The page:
Tony Snow, R.I.P. (“Well Done, Good and Faithful Servant”)

In the end, what do we really have but the legacy we leave and the glory of God that we imperfectly reflect?

Tony Snow has reached the end of his battle with cancer.

Tony Snow, the former White House press secretary and conservative pundit who bedeviled the press corps and charmed millions as a FOX News television and radio host, died after a long bout with cancer. He was 53.

A syndicated columnist, editor, TV anchor, radio show host and musician, Snow worked in nearly every medium in a career that spanned more than 30 years.

“Laura and I are deeply saddened by the death of our dear friend, Tony Snow,” President Bush said in a statement. “The Snow family has lost a beloved husband and father. And America has lost a devoted public servant and a man of character.”

Snow died at 2 a.m. Saturday at Georgetown University Hospital in Washington, D.C.

Tony Snow lived his life with a cheerful, energetic awareness of its transience — both before and after his cancer diagnosis. He didn’t have to change who he was when he learned of the illness that took his life. He was already there.

Of course Tony Snow leaves a political legacy, but there’s a reason why I’m not focusing on that right now. I honestly believe that his legacy as a man of faith, and as a man who faced cancer with optimism and bravery, will outshine his political legacy in the end. Anyone can be a press secretary — and Tony Snow was a great one — but Tony Snow was well centered and well grounded in life’s most important values before, during, and at the end of his cancer battle.

If you want a feel for what I believe is Tony Snow’s most important legacy, read the full text of Tony Snow’s commencement address to The Catholic University of America, a speech he gave after he had a recurrence of cancer. I’ve called it a “home run of the heart.” I’ll leave you with a few excerpts in Tony’s own words:

You begin to confront the truly overwhelming question: Why am I here? And that begins to open up the whole universe, because it impels you to think like the child staring out at the starry night: “Who put the lights in the sky? Who put me here? Why?” And pretty soon you are thinking about God. Don’t shrink from pondering God’s role in the universe or Christ’s. You see, it’s trendy to reject religious reflection as a grave offense against decency. That’s not only cowardly. That’s false. Faith and reason are knitted together in the human soul. So don’t leave home without either one.

. . . . American culture likes to celebrate the petulant outcast, the smart-aleck with the contempt for everything and faith in nothing. Snarky mavericks. The problem is these guys are losers. They have signed up for an impossible mission. Because they’ve decided they’re going to create all the meaning in their lives. They’ve either decided that no moral law exists or they will be the creator, the author of those laws. Now one road leads to complete and total anarchy. Life is solitary, nasty, brutish and short. The other is to insanity, since it requires playing God. We know in our hearts, intuitively, from our first years as children, that the universe unfolds with a discernable order and that moral laws, far from being convenient social conventions, are firm and unalterable. They predate us, they will survive us. Rather than admitting our weakness a lot of times, we just decide we’ll try to get by. And maybe rather than giving God credit, we’ll try to look for a cheap substitute.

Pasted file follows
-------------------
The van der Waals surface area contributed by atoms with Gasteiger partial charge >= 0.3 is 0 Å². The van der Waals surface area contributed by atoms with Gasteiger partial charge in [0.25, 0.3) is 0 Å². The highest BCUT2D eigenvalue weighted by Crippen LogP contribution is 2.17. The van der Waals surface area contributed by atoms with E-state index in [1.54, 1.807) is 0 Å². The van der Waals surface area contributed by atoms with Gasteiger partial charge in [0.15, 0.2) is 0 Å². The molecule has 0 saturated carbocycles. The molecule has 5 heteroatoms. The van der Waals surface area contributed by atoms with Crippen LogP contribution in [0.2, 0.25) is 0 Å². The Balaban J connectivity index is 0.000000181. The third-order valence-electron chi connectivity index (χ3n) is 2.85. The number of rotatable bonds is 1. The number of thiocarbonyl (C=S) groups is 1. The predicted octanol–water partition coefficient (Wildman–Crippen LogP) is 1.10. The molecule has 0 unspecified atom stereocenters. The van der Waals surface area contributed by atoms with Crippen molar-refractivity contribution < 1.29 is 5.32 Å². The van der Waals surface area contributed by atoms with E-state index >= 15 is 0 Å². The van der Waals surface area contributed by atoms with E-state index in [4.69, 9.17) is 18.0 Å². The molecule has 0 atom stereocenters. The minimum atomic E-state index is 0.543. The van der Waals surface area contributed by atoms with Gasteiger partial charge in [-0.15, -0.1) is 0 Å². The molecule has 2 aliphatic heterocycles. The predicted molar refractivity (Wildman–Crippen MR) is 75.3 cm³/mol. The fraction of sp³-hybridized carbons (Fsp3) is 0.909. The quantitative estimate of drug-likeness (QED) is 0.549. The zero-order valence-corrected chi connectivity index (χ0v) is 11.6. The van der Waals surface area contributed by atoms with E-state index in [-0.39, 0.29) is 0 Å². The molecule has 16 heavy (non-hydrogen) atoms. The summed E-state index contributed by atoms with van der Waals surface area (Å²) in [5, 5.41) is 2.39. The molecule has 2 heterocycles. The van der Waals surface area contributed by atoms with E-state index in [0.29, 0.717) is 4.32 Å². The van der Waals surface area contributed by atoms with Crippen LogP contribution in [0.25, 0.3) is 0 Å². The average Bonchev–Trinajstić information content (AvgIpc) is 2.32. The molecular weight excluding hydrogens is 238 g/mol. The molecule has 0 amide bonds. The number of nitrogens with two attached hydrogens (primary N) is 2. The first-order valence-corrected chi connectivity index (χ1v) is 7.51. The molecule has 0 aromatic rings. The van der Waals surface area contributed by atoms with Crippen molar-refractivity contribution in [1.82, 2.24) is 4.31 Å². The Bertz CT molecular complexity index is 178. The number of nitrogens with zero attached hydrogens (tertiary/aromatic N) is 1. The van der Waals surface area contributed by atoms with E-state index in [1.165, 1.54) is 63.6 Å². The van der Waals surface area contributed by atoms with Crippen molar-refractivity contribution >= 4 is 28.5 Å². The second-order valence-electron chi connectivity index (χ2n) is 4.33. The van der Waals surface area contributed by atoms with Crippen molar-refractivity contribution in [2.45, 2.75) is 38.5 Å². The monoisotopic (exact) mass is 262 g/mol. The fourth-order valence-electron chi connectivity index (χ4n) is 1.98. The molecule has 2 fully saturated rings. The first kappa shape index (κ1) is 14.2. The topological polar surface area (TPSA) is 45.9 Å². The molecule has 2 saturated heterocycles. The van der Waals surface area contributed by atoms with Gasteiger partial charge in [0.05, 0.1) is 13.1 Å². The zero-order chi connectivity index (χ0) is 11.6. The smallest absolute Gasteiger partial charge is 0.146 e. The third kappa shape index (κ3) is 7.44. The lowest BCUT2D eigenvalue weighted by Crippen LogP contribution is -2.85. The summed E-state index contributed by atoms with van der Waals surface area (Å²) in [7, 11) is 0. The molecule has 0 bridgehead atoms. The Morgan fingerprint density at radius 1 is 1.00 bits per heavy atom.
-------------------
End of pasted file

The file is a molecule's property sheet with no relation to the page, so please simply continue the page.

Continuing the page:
Walk into a bookstore, you’ll know what I mean. The shelves are groaning underneath the trendy tomes promising salvation — medicine balls, herbs, purges, all sorts of weird stuff. In politics, there’s a variant that elevates government to the status of God. It says that it is the source of love. It ought to be the recipient of your tithes, but government, while it does pursue compassionate ends, cannot be loving and personal. It treats all of us as completely equal rather than uniquely divine. The point is you can’t escape the question of God and you can’t escape the question of commitments.

When it comes to faith, I’ve taken my own journey. You will have to take your own. But here’s what I know. Faith is as natural as the air we breathe. Religion is not an opiate, just the opposite. It is the introduction to the ultimate extreme sport. There is nothing that you can imagine that God cannot trump. As Paul said “Faith is the substance of things hoped for, the evidence of things not seen.” And once you realize that there is something greater than you out there, then you have to decide, “Do I acknowledge it and do I act upon it?” You have to at some point surrender yourself. And there is nothing worthwhile in your life that will not at some point require an act of submission. It’s true of faith and friendship. It is a practical passage [of the Bible], especially to marriage.